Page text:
Yet another book has crossed my desk bemoaning the sorry state of evangelicalism. And like many books before it, it highlights a number of scientific studies to prove it. The studies show that when it comes to rates of divorce, premarital sex, political bias, giving, or any number of social issues, "evangelicals" or the "born again" or "conservative Christians" (depending on the survey) are no better than the rest of America, and sometimes do worse.
These facts are usually followed by the dismayed evangelical author asking sometimes plaintively, sometimes prophetically: "Why does the church mirror the culture instead of lead it?" On the heels of righteous indignation come prescriptions and a pep talk. If the church would do "x"something usually involving spiritual disciplines or church disciplinethen the church would once again stand out as a city on a hill.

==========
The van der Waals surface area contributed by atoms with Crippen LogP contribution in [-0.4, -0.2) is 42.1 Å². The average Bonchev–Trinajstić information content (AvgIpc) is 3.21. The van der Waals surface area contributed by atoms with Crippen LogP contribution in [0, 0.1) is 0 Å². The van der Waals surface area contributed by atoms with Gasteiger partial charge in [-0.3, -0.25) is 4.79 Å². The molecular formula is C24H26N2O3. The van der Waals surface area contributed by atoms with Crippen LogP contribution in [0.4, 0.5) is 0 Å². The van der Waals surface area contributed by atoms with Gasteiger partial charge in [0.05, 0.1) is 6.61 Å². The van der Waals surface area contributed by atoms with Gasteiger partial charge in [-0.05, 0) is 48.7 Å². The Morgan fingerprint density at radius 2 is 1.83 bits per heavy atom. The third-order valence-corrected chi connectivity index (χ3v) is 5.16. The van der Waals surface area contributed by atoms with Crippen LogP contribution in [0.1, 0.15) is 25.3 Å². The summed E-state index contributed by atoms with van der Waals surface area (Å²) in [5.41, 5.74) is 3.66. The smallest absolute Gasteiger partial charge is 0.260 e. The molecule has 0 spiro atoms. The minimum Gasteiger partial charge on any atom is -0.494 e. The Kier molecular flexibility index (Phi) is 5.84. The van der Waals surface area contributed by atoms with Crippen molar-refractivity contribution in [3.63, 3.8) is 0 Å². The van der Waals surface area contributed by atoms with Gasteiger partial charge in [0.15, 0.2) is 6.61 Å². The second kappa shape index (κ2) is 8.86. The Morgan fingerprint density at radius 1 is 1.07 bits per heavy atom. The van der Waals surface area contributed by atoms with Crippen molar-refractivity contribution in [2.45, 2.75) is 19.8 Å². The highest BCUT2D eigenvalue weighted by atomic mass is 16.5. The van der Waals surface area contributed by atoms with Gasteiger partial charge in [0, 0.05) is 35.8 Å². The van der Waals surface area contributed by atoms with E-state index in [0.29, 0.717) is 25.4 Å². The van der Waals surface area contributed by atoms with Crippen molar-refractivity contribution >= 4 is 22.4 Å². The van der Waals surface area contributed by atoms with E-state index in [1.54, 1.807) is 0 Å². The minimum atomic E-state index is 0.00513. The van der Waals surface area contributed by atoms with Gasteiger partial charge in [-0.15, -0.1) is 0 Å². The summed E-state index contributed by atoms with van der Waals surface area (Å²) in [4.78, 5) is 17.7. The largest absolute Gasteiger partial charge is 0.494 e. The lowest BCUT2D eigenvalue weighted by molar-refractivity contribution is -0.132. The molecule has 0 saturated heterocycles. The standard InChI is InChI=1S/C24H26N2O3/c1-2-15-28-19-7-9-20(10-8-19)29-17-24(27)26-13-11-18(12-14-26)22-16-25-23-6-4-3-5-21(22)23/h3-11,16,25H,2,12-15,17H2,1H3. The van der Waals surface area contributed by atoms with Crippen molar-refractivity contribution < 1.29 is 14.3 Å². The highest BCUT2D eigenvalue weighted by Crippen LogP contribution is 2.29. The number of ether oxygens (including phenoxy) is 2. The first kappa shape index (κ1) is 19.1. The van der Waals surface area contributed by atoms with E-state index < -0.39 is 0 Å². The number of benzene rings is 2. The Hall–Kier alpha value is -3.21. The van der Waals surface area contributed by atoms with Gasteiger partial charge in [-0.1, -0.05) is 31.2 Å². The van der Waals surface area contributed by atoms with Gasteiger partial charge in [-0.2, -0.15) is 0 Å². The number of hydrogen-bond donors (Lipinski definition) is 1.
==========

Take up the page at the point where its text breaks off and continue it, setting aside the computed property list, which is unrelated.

While we need prophets to exhort us to greater faithfulness, I tend to see such authors as inadvertent false prophets. I'm not thinking of the ones who lament our lukewarmness and then ask us to attend a $200 seminar to fix it. I'm thinking of the ones who are sincerely anxious about the state of the church. While their motives are good, their understanding of the church does not match Jesus' description of it.
I'm troubled by these authors' faith that statistics reveal deep realities of church life or spiritual growthand by the sheer clumsiness with which they handle numbers. Christian Smith and John Stackhouse have already elaborated on this in articles in Books & Culture. My main concern lies elsewhere.
Their assumption that evangelical Christianity is supposed to be morally superior to other brands of the faith disturbs me. It shocks them when studies ...1